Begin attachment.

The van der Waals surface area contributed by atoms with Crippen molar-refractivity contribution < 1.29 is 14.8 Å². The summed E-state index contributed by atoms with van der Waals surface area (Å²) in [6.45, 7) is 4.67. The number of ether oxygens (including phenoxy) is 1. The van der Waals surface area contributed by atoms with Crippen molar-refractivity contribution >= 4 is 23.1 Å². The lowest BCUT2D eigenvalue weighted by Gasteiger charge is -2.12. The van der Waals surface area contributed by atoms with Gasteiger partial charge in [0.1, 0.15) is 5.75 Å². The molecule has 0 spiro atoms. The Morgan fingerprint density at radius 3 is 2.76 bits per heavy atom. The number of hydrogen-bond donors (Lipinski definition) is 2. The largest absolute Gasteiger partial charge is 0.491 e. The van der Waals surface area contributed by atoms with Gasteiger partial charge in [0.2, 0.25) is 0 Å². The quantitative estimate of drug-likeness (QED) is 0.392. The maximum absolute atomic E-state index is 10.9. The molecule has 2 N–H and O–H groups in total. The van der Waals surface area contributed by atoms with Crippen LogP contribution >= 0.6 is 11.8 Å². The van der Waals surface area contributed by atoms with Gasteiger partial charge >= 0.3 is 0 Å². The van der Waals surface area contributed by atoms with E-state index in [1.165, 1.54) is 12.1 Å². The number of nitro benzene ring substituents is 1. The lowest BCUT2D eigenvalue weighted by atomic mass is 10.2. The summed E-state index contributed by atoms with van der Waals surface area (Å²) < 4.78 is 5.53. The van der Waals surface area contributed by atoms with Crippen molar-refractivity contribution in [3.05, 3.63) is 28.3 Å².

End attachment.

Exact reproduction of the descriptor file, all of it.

The van der Waals surface area contributed by atoms with Crippen molar-refractivity contribution < 1.29 is 14.8 Å². The summed E-state index contributed by atoms with van der Waals surface area (Å²) in [6.45, 7) is 4.67. The number of ether oxygens (including phenoxy) is 1. The van der Waals surface area contributed by atoms with Crippen molar-refractivity contribution >= 4 is 23.1 Å². The lowest BCUT2D eigenvalue weighted by Gasteiger charge is -2.12. The van der Waals surface area contributed by atoms with Gasteiger partial charge in [0.1, 0.15) is 5.75 Å². The molecule has 0 spiro atoms. The Morgan fingerprint density at radius 3 is 2.76 bits per heavy atom. The number of hydrogen-bond donors (Lipinski definition) is 2. The largest absolute Gasteiger partial charge is 0.491 e. The van der Waals surface area contributed by atoms with Gasteiger partial charge in [0.2, 0.25) is 0 Å². The quantitative estimate of drug-likeness (QED) is 0.392. The maximum absolute atomic E-state index is 10.9. The molecule has 2 N–H and O–H groups in total. The van der Waals surface area contributed by atoms with Crippen LogP contribution >= 0.6 is 11.8 Å². The van der Waals surface area contributed by atoms with Gasteiger partial charge >= 0.3 is 0 Å². The van der Waals surface area contributed by atoms with E-state index in [1.165, 1.54) is 12.1 Å². The number of nitro benzene ring substituents is 1. The lowest BCUT2D eigenvalue weighted by atomic mass is 10.2. The summed E-state index contributed by atoms with van der Waals surface area (Å²) < 4.78 is 5.53. The van der Waals surface area contributed by atoms with Crippen molar-refractivity contribution in [3.05, 3.63) is 28.3 Å².